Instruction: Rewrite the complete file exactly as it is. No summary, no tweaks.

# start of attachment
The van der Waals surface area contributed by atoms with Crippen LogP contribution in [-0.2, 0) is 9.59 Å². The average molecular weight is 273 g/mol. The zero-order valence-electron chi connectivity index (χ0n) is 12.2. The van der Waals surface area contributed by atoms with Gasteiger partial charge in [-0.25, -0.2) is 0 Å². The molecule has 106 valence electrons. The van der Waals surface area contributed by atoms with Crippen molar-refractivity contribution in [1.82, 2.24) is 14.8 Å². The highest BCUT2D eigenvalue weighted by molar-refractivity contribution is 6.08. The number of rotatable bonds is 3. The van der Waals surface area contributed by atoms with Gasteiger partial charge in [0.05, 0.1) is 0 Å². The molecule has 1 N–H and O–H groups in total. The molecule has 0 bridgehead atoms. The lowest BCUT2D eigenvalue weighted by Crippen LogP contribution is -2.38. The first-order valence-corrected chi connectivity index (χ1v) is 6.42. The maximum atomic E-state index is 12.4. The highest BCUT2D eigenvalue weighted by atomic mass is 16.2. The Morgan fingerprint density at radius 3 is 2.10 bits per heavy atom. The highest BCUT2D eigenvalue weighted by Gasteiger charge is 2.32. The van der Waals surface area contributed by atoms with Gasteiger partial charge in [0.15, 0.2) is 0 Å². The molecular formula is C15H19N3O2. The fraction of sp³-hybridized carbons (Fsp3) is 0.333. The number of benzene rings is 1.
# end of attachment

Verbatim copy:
The van der Waals surface area contributed by atoms with Crippen LogP contribution in [-0.2, 0) is 9.59 Å². The average molecular weight is 273 g/mol. The zero-order valence-electron chi connectivity index (χ0n) is 12.2. The van der Waals surface area contributed by atoms with Gasteiger partial charge in [-0.25, -0.2) is 0 Å². The molecule has 106 valence electrons. The van der Waals surface area contributed by atoms with Crippen molar-refractivity contribution in [1.82, 2.24) is 14.8 Å². The highest BCUT2D eigenvalue weighted by molar-refractivity contribution is 6.08. The number of rotatable bonds is 3. The van der Waals surface area contributed by atoms with Gasteiger partial charge in [0.05, 0.1) is 0 Å². The molecule has 1 N–H and O–H groups in total. The molecule has 0 bridgehead atoms. The lowest BCUT2D eigenvalue weighted by Crippen LogP contribution is -2.38. The first-order valence-corrected chi connectivity index (χ1v) is 6.42. The maximum atomic E-state index is 12.4. The highest BCUT2D eigenvalue weighted by atomic mass is 16.2. The Morgan fingerprint density at radius 3 is 2.10 bits per heavy atom. The highest BCUT2D eigenvalue weighted by Gasteiger charge is 2.32. The van der Waals surface area contributed by atoms with Gasteiger partial charge in [0.15, 0.2) is 0 Å². The molecular formula is C15H19N3O2. The fraction of sp³-hybridized carbons (Fsp3) is 0.333. The number of benzene rings is 1.